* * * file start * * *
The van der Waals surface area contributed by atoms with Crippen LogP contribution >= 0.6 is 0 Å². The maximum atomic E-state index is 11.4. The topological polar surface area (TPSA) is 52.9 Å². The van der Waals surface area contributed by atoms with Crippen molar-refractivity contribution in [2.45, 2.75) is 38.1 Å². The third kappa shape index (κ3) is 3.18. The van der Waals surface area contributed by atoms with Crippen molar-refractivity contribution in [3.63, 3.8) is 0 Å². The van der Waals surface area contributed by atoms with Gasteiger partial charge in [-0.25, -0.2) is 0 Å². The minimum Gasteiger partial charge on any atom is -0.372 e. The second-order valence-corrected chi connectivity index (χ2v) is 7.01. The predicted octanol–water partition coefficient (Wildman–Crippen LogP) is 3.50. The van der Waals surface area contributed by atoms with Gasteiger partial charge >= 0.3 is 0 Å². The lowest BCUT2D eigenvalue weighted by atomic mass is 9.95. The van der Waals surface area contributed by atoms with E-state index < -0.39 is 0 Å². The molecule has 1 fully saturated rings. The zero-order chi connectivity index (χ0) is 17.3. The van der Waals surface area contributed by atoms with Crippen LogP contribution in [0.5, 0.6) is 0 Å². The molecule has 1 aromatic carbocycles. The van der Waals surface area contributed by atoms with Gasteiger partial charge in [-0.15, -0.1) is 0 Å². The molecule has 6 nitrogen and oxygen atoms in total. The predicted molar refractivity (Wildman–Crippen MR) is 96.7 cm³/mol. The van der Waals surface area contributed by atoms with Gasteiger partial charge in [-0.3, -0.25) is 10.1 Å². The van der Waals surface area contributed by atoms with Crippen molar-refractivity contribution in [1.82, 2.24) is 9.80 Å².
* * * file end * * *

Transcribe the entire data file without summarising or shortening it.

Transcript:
The van der Waals surface area contributed by atoms with Crippen LogP contribution >= 0.6 is 0 Å². The maximum atomic E-state index is 11.4. The topological polar surface area (TPSA) is 52.9 Å². The van der Waals surface area contributed by atoms with Crippen molar-refractivity contribution in [2.45, 2.75) is 38.1 Å². The third kappa shape index (κ3) is 3.18. The van der Waals surface area contributed by atoms with Crippen molar-refractivity contribution in [3.63, 3.8) is 0 Å². The van der Waals surface area contributed by atoms with Gasteiger partial charge in [-0.25, -0.2) is 0 Å². The minimum Gasteiger partial charge on any atom is -0.372 e. The second-order valence-corrected chi connectivity index (χ2v) is 7.01. The predicted octanol–water partition coefficient (Wildman–Crippen LogP) is 3.50. The van der Waals surface area contributed by atoms with Gasteiger partial charge >= 0.3 is 0 Å². The lowest BCUT2D eigenvalue weighted by atomic mass is 9.95. The van der Waals surface area contributed by atoms with E-state index < -0.39 is 0 Å². The molecule has 1 fully saturated rings. The zero-order chi connectivity index (χ0) is 17.3. The van der Waals surface area contributed by atoms with Crippen LogP contribution in [0.5, 0.6) is 0 Å². The molecule has 1 aromatic carbocycles. The van der Waals surface area contributed by atoms with Gasteiger partial charge in [-0.15, -0.1) is 0 Å². The molecule has 6 nitrogen and oxygen atoms in total. The predicted molar refractivity (Wildman–Crippen MR) is 96.7 cm³/mol. The van der Waals surface area contributed by atoms with Gasteiger partial charge in [-0.3, -0.25) is 10.1 Å². The van der Waals surface area contributed by atoms with Crippen molar-refractivity contribution in [1.82, 2.24) is 9.80 Å².